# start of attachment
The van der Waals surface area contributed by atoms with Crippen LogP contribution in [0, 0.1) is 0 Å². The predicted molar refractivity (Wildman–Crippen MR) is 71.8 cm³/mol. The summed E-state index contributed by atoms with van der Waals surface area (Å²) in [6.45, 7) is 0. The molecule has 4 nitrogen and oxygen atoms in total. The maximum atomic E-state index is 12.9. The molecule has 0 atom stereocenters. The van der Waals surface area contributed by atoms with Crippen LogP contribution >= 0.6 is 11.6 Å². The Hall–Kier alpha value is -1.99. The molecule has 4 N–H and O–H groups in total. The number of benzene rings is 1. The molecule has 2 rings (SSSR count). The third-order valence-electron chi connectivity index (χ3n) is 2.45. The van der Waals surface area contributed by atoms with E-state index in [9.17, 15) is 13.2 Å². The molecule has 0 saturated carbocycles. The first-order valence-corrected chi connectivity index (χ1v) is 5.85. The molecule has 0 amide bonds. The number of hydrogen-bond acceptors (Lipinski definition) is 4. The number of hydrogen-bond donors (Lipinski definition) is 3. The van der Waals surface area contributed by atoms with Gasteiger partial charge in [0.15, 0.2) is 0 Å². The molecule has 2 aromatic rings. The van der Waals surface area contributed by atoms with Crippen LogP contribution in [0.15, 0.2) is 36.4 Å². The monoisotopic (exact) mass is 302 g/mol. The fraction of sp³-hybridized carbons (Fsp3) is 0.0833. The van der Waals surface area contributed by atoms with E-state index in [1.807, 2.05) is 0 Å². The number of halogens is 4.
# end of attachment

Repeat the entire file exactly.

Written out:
The van der Waals surface area contributed by atoms with Crippen LogP contribution in [0, 0.1) is 0 Å². The predicted molar refractivity (Wildman–Crippen MR) is 71.8 cm³/mol. The summed E-state index contributed by atoms with van der Waals surface area (Å²) in [6.45, 7) is 0. The molecule has 4 nitrogen and oxygen atoms in total. The maximum atomic E-state index is 12.9. The molecule has 0 atom stereocenters. The van der Waals surface area contributed by atoms with Crippen LogP contribution >= 0.6 is 11.6 Å². The Hall–Kier alpha value is -1.99. The molecule has 4 N–H and O–H groups in total. The number of benzene rings is 1. The molecule has 2 rings (SSSR count). The third-order valence-electron chi connectivity index (χ3n) is 2.45. The van der Waals surface area contributed by atoms with E-state index in [9.17, 15) is 13.2 Å². The molecule has 0 saturated carbocycles. The first-order valence-corrected chi connectivity index (χ1v) is 5.85. The molecule has 0 amide bonds. The number of hydrogen-bond acceptors (Lipinski definition) is 4. The number of hydrogen-bond donors (Lipinski definition) is 3. The van der Waals surface area contributed by atoms with Gasteiger partial charge in [0.15, 0.2) is 0 Å². The molecule has 2 aromatic rings. The van der Waals surface area contributed by atoms with Crippen LogP contribution in [0.15, 0.2) is 36.4 Å². The monoisotopic (exact) mass is 302 g/mol. The fraction of sp³-hybridized carbons (Fsp3) is 0.0833. The van der Waals surface area contributed by atoms with E-state index in [1.807, 2.05) is 0 Å². The number of halogens is 4.